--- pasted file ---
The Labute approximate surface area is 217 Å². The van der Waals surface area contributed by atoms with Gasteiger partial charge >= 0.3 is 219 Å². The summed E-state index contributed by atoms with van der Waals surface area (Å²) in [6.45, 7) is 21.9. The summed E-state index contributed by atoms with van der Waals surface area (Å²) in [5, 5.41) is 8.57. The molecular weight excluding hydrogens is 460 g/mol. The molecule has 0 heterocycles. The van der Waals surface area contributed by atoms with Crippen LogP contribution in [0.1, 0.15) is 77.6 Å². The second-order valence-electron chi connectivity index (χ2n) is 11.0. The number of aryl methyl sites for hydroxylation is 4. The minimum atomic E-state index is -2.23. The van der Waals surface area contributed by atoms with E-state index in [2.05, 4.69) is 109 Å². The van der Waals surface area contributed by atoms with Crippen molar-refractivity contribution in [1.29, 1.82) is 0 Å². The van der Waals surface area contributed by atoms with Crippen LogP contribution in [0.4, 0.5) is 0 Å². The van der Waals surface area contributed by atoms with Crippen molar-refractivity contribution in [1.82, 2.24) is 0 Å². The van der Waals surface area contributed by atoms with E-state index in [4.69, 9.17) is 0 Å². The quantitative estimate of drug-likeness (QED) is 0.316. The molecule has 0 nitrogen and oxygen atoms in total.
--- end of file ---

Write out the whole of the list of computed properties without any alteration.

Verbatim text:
The Labute approximate surface area is 217 Å². The van der Waals surface area contributed by atoms with Gasteiger partial charge >= 0.3 is 219 Å². The summed E-state index contributed by atoms with van der Waals surface area (Å²) in [6.45, 7) is 21.9. The summed E-state index contributed by atoms with van der Waals surface area (Å²) in [5, 5.41) is 8.57. The molecular weight excluding hydrogens is 460 g/mol. The molecule has 0 heterocycles. The van der Waals surface area contributed by atoms with Crippen LogP contribution in [0.1, 0.15) is 77.6 Å². The second-order valence-electron chi connectivity index (χ2n) is 11.0. The number of aryl methyl sites for hydroxylation is 4. The minimum atomic E-state index is -2.23. The van der Waals surface area contributed by atoms with E-state index in [2.05, 4.69) is 109 Å². The van der Waals surface area contributed by atoms with Crippen molar-refractivity contribution in [1.29, 1.82) is 0 Å². The van der Waals surface area contributed by atoms with Crippen LogP contribution in [0.4, 0.5) is 0 Å². The van der Waals surface area contributed by atoms with Crippen molar-refractivity contribution in [1.82, 2.24) is 0 Å². The van der Waals surface area contributed by atoms with E-state index in [4.69, 9.17) is 0 Å². The quantitative estimate of drug-likeness (QED) is 0.316. The molecule has 0 nitrogen and oxygen atoms in total.